The generation of high-intensity aerial ultrasonic waves is achieved by focusing the acoustic waves radiated from a vibration plate into a point. We developed a new point-converging source of high-intensity aerial ultrasonic waves that comprises a striped-mode rectangular vibrating plate to radiate an aerial ultrasonic wave with high efficiency and paraboloid reflectors. The roughness corresponds to the stripe interval arranged on the surface of the paraboloid reflector. The roughness difference depends on the wavelength of the sound wave. The new convergence method that we propose can converge all ultrasonic waves radiated by the vibrating plate. In addition, the reflectors used to converge the radiated ultrasonic waves are characterized by a much simpler construction than the conventional reflectors. The ultrasonic source fabricated on an experimental basis produced the maximum ultrasonic pressure of about 15,000 Pa (178 dB) at the supplied electric power of 50 W.
The authors are developing a completely new direct-radiator loudspeaker as an alternative to the conventional electrodynamic loudspeaker. It is driven by the continuous revolution of piezoelectric ultrasonic motors, and is useful for the radiation of very low-frequency signals because it shows almost flat phase-frequency characteristics in the low-frequency region. A preliminary model, named the dual-motor, de-spin (DMDS) model, includes two coaxial ultrasonic motors. The stator of one motor is fixed to the base and that of the other is connected to the cone radiator. Velocity modulation of either motor induces driving force to the cone radiator. The low-frequency sound (for example, 30–120 Hz) output by this model was excellent because it has no significant resonance in this frequency region. However, the output sound was occasionally poor. In this paper, a highly improved model, named the quad-motor, de-spin (QMDS) model, is presented. It is based in two coaxial DMDS mechanisms. The experimental model has a cone radiator of 46 cm diameter and an enclosure volume of 268 l. Its working frequency range is the same as that of the DMDS model. Harmonic distortions included in the output signal are improved to be less than 10 percent of DMDS. Its sound quality is excellent.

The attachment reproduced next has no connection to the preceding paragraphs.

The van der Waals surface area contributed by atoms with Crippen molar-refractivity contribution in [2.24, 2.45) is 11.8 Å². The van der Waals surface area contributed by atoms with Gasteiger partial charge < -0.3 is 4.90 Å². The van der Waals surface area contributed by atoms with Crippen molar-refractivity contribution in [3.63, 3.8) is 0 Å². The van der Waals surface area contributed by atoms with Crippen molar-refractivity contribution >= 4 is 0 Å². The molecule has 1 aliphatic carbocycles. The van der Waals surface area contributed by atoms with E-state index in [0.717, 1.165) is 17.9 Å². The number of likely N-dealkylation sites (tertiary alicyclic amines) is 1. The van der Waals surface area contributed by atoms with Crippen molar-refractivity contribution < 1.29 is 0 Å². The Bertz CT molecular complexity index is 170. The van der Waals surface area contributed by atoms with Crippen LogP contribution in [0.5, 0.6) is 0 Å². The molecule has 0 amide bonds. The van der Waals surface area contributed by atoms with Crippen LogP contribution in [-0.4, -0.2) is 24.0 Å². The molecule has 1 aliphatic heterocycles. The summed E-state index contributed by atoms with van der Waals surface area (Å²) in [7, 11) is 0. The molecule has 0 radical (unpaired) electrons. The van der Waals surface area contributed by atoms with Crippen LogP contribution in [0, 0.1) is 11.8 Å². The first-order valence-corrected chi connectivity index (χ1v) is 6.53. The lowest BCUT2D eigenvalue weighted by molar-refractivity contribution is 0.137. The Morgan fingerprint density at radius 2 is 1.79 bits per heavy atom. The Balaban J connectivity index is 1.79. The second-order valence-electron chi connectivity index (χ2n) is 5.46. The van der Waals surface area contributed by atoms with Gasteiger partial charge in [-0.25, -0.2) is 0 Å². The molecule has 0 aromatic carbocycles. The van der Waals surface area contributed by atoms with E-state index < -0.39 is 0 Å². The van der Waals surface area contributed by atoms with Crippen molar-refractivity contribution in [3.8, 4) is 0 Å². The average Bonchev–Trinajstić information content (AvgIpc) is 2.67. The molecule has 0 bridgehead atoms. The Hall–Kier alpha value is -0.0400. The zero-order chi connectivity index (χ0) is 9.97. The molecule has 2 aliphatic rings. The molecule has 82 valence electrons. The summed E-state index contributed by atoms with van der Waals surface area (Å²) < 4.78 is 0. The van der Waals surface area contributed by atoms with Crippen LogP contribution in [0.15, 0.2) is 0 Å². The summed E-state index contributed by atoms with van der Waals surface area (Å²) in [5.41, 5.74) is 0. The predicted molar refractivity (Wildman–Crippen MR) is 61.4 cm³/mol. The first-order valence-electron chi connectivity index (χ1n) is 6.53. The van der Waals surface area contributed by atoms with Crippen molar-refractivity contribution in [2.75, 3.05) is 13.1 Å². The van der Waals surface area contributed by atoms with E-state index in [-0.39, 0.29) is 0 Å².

A linear vibration locus is conventionally used in ultrasonic metal welding. We have previously proposed the use of a nondirectional planar vibration locus as a means of improving the overall and orientation-dependent weld strength compared with the case of using a linear vibration locus. In this study, experiments in which a copper plate and an aluminum plate were used as welding targets were conducted and the weld strength under various conditions was measured to assess the welding characteristics. We found that for a short welding time, the strength of a weld produced using a planar vibration locus was 1.7-fold that produced using a linear vibration locus. We attribute this result to the aluminum plate vibrating more easily, and thus creating stronger vibrations at the interface between the copper and aluminum plates, when we used the nondirectional planar locus.